Substance abuse experts say that highlights the need for better access to medically assisted treatment, which includes the use of an opioid substitute called buprenorphine.

Multiple studies have found that buprenorphine, as part of a broader treatment plan, can indeed save lives. And yet a recent report found Michigan suffers a critical shortage of doctors certified to prescribe the drug.

According to an analysis by Avalere Health, a Washington, D.C., healthcare consulting firm, Michigan ranks in the bottom 10 states in the ratio of certified doctors compared to opiate deaths.

Launched in 2017 with $1.5 million in federal funds, the Michigan Opiate Collaborative is aimed at helping more physicians get certification for buprenorphine treatment and offering expert guidance for patient care. It’s part of  $16.4 million in federal funds to help Michigan combat opioid addiction.

Experts say Michigan can also learn from states like California, New York and Maine, where emergency rooms are becoming a life-saving front line in the opioid crisis.

Armed with evidence that addicts given an opiate substitute called buprenorphine in the ER are more likely to remain in treatment, California is committing $78 million over two years to ensure greater access to buprenorphine and two other addiction medications in ERs and beyond.

A groundbreaking 2015 Connecticut study found patients given buprenorphine in the ER were twice as likely to remain in treatment a month later compared with patients who were released with a referral to community-based treatment. Addicts, experts say, often need months of sustained treatment to kick their habit, while users referred to community treatment or abstinence programs are more likely to relapse.

As far as Bridge Magazine could determine, no Michigan emergency rooms offer buprenorphine treatment.

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Mark Kilgore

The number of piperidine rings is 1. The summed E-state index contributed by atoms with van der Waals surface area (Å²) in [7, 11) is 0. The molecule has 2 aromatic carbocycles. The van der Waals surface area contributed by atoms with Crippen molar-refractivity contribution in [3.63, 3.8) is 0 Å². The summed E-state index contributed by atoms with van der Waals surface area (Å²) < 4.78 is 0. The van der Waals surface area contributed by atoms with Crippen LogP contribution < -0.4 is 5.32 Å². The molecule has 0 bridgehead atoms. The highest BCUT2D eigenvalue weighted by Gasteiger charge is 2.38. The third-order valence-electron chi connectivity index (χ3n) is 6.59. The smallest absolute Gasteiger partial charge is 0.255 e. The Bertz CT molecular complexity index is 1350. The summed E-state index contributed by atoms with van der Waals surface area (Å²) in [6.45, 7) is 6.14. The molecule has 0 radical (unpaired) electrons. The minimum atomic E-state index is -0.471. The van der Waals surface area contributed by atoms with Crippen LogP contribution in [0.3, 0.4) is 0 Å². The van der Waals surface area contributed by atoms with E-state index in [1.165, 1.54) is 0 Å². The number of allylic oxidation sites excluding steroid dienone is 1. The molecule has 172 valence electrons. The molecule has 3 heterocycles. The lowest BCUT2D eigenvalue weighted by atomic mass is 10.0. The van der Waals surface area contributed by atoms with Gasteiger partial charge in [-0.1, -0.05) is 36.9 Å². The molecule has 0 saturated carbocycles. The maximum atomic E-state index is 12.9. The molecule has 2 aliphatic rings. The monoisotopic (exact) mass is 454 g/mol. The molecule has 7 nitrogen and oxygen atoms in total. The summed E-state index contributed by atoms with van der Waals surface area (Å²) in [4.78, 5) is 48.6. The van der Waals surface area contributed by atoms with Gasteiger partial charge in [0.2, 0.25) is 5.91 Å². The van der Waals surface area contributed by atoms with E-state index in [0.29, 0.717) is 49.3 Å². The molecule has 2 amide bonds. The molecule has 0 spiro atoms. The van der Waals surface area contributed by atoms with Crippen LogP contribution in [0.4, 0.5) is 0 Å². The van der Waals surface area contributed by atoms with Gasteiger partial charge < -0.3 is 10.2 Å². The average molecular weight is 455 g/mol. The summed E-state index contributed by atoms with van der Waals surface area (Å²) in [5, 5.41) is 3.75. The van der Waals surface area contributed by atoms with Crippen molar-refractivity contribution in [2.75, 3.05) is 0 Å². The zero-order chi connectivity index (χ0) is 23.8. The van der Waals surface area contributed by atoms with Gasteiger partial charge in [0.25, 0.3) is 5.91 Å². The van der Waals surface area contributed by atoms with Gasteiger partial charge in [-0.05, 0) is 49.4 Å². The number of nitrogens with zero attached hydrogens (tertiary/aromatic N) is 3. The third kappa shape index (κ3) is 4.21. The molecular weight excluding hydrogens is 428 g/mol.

Fri, 03/15/2019 - 9:50am

We need to make sure that recovery support services are funded to help people achieve long term recovery. Treatment and MAT alone are not enough. Treatment lays the foundation for which to build recovery upon it is not the cure. Recovery support services are way underfunded.

Sandra Russo
Mon, 03/18/2019 - 10:45am

Spot on Mark Kilgore. I think if more people wo are concerned about this epidemic spent any time in an AA meeting they would begin to see the light!

Fri, 03/15/2019 - 4:50pm

The last two paragraphs of this article should tell us we need buprenorphine treatment NOW in Michigan. According to the article a program was launched in 2017, it's 2019!
I have been to the ER three times for my daughter with an overdose. Each time after the patient was stabilized she was discharge and told don't do it again or else. Heroin addiction is so strong it takes a lot to break it, the users mentally have a hard time breaking from it. In fact, some addicts become pissed off that the Narcan was administered, even when it saved their life. It doesn't make sense, I know, but their brains have been so changed by these chemicals they crave it. My daughter is now in a full recovery but it has taken seven trips, yes 7, to detox programs to save her.

Anon Ymous
Sun, 03/17/2019 - 2:03am

I have zero problems with helping those suffering from addiction. AS LONG AS it's not at the expense of the stable chronic pain patient that has tried PT, injections, etc.. and has finally found some relief and quality of live by taking prescription opioids.

Unfortunately, that's not been the case. Chronic pain patients don't take opioids for recreation. And they don't take doses that get them high. However, since the CDC's "guidelines" came out, we are now harming the millions of people that never asked for their chronic pain, by forcefully taking the opioids that help them. This is causing large numbers of chronic pain patients to have to quit their jobs, and many to commit suicide, because they cannot handle the pain!